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Working Styles:Procrastinator? Or Perfectionist? We’ve got your solution to both!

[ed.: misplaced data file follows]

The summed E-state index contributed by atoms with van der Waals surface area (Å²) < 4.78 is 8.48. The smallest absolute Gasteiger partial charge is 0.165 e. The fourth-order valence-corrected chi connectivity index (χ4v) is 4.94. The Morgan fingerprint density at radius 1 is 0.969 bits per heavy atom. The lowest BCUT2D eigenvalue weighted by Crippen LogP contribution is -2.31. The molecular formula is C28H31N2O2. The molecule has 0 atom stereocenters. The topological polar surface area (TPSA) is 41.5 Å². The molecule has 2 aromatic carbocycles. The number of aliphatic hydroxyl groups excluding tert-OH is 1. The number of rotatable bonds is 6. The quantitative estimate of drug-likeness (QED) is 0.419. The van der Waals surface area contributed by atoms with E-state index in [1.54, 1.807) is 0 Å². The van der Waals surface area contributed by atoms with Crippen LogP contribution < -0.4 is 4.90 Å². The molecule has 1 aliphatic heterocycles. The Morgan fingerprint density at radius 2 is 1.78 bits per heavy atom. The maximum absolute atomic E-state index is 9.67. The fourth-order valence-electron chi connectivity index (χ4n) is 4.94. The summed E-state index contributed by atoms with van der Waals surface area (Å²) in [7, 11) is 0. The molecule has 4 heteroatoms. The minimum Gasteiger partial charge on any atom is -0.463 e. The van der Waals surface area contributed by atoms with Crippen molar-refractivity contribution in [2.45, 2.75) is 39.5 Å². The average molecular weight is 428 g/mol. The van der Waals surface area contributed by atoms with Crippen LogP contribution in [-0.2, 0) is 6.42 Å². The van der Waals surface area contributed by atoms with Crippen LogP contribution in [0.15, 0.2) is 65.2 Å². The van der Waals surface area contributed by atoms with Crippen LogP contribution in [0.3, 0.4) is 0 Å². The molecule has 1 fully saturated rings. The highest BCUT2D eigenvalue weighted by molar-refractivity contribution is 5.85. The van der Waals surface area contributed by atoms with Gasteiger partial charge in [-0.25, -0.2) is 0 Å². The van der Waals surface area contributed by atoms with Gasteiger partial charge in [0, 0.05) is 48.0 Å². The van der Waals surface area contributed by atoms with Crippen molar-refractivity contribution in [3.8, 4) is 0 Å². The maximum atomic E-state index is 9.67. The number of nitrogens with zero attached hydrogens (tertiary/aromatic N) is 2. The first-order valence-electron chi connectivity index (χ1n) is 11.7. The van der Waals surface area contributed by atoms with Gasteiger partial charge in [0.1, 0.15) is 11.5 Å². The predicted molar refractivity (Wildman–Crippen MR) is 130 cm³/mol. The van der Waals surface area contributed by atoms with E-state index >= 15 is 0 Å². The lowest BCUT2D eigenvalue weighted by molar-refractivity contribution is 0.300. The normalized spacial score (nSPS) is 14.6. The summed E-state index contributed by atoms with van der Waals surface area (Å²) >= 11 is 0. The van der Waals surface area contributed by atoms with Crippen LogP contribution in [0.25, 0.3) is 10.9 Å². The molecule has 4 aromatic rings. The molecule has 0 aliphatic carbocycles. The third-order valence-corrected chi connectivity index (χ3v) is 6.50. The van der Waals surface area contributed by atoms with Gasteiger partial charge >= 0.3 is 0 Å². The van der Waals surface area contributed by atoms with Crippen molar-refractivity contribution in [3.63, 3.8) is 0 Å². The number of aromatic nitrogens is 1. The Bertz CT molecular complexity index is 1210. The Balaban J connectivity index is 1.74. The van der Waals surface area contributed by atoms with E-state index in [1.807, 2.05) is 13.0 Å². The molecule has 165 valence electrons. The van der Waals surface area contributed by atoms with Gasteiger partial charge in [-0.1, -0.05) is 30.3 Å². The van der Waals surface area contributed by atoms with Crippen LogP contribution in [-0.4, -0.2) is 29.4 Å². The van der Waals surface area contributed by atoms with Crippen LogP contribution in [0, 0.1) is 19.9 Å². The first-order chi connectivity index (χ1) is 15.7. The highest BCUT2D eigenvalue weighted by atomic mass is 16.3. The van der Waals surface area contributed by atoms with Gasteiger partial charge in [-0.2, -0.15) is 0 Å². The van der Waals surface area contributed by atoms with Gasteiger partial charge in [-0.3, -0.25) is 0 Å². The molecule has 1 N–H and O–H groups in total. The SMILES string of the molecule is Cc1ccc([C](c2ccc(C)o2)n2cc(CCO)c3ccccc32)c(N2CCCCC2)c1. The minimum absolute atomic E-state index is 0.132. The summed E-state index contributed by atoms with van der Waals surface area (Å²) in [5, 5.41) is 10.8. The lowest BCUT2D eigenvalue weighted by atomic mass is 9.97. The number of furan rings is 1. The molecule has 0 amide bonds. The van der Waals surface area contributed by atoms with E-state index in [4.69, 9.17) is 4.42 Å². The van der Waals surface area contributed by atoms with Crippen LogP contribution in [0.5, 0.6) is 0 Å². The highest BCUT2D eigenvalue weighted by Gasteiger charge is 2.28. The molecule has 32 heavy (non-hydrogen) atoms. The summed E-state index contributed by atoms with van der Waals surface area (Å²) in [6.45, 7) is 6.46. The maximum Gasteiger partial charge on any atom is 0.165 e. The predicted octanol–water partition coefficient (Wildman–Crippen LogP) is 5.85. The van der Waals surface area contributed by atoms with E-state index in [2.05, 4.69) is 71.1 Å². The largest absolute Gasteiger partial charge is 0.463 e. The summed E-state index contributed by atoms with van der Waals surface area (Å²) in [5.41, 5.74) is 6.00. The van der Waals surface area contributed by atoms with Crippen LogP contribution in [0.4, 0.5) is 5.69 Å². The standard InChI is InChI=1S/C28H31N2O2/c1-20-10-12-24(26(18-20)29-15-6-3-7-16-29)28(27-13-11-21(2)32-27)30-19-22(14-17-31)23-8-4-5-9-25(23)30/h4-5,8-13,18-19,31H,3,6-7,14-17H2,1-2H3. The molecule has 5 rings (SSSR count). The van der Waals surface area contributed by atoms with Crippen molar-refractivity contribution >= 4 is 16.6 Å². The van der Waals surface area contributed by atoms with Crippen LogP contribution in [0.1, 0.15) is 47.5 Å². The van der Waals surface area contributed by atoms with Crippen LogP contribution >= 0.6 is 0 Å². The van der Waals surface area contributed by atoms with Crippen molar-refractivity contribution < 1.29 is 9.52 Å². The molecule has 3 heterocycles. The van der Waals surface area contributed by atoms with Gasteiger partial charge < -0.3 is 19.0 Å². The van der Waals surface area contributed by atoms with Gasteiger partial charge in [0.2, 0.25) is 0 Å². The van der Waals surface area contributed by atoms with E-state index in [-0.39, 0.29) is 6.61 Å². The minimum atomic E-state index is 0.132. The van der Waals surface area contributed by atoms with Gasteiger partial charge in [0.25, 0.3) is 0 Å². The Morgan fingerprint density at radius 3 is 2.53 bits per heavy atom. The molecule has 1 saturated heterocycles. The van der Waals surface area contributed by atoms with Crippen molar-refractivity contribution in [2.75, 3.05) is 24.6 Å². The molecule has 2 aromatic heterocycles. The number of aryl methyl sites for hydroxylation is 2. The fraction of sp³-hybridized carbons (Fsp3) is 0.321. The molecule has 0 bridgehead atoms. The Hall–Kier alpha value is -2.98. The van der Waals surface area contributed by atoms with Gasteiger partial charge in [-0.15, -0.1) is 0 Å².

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Late nights at the office can really seem like the worst. I tend to feel like if I were better at managing my time, or if I could stop obsessing over the insignificant details of my projects, the late night conundrum would never plague me again. Fortunately for us, help is on the way: in the form of procrastination guru Jullien Gordon. Jullien is a PurposeFinder and Motivational Speaker who recently published a book on confronting perfectionism and procrastination. In Good Excuse Goals, Jullien defines procrastination and perfectionism as two sides of the same coin. Procrastination is the under-commitment of time and energy to a task. Perfectionism is the over-commitment of time and energy to a task. Confused about how this perspective can help you, Miss In-the-Office-at-Midnight-And-Seriously-Considering-a-Cupcake-Run? Let’s do a word problem: you have a report to write. You know that writing an excellent report will take you 10 hours. A procrastinator will start the paper with 6 hours left until the deadline, causing her to cram and rush through the writing process. A perfectionist will commit 15 hours to writing the paper, using the extra time to (over) analyze and (over) edit the report, so much that it may take away from the quality of her work. Neither are ideal options. So what are we PYPs to do to fix this dilemma? How can we avoid procrastinating and stop perfecting to become better at getting things done? Julien offers a few great tips: